Yes. The Behringer X32, we work with another company a lot called Headroom Productions. They do lots down here in Chicago. We actually share a warehouse with them. Now I pick their brain when it comes to doing live sound systems, especially on specific equipment, just to kind of make sure that I’m up to date, because they deal with this stuff every day – day in and day out. We’re not always doing live sound systems. A lot of times we do nightclubs or hotels or restaurants, so my hands aren’t always in the in a live sound project. They recommended the Behringer X32. It’s made with Midas components and it’s a really good console for the money. Midas has released their M32, which is pretty much the identical board, but it’s $1,000.00 more. At the time the M32 wasn’t out yet, so that wasn’t an option and a step up to the next size Midas digital console would have been another $3,000.00-$4,000.00 on top of the Behringer. So again, we spent the money on the MLA Mini. We went with the Behringer, but the Behringer, honestly, sounds phenomenal. I have no complaints. We got it under $3,000.00 and he’s got 40 channels, which is the perfect size for the size venue this was and it’s been great. We don’t have any issues with it. We have a single CAT-6 that runs from the Behringer that goes to the two breakout boxes on the stage. We have 32 inputs on the stage and we have another 16 outputs on the stage that we can use, and it’s all run with a single CAT-6 cable, which is phenomenal. So very happy with the Behringer, especially for the price. Very, very good console. [Timestamp: 11:08]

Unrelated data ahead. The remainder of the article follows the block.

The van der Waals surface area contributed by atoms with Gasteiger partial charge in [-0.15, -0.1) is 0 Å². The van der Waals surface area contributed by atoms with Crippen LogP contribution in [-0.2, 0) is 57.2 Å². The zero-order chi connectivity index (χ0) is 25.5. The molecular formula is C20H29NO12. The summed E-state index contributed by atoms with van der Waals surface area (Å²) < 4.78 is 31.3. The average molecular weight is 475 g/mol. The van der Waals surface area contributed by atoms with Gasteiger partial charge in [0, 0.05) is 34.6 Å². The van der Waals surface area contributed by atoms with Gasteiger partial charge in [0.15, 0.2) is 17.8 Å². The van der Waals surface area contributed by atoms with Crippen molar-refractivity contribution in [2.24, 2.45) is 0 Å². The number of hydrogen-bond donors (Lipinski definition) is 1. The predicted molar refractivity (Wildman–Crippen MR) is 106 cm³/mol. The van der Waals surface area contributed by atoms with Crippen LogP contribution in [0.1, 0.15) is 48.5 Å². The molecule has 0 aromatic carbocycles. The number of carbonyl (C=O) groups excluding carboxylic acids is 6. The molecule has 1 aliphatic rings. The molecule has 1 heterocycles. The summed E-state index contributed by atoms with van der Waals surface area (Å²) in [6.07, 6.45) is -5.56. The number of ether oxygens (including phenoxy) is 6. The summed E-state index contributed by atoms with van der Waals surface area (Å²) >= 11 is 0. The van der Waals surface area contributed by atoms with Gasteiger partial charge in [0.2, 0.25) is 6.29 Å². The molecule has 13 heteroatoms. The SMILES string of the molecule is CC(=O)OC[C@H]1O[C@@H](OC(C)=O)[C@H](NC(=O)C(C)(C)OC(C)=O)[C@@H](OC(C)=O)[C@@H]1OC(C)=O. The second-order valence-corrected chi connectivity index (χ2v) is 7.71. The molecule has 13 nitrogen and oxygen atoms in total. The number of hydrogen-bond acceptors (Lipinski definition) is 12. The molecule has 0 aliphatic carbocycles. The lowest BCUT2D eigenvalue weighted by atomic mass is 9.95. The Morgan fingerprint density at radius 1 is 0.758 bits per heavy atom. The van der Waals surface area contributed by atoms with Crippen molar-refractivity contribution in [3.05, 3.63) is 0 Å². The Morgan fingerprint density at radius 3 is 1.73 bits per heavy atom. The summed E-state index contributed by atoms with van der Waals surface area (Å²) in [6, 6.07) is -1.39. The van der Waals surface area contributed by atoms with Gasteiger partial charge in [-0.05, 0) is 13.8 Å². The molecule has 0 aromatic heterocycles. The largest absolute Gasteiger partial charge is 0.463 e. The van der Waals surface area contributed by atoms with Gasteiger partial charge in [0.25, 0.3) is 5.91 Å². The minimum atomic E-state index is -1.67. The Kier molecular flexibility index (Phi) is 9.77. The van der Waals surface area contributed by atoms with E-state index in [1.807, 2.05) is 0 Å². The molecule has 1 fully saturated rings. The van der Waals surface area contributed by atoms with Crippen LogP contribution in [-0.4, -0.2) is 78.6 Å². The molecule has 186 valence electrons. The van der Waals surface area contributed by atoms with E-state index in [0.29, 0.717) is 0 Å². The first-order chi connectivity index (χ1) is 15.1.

Well, I know it gets a good workout with a live choir, all the instruments and the Hammond organ with twin Leslie’s, one on each side so it’s got to pretty rousing when all of that stuff gets going in the same direction.
It is. They really do a tremendous show there. And segueing to what we did with lighting and video and they have a lot of energy in that particular church.
Alright, well I’m glad you were here to tell us about this one, Tim and in part two we’ll get into the lighting and the video network you set up for the church and the various mikes they use so we’ll see you in part two.
All right. Thanks a lot, Bennett.
Thank you for being here with us for the SVC Podcast with Tim Pickett of Encompass AV. Show notes are available on the website of Sound & Video Contractor Magazine at svconline.com. In part two Tim will outline the microphone selection, the lighting and the video network installed on the project. Next time on the SVC Podcast.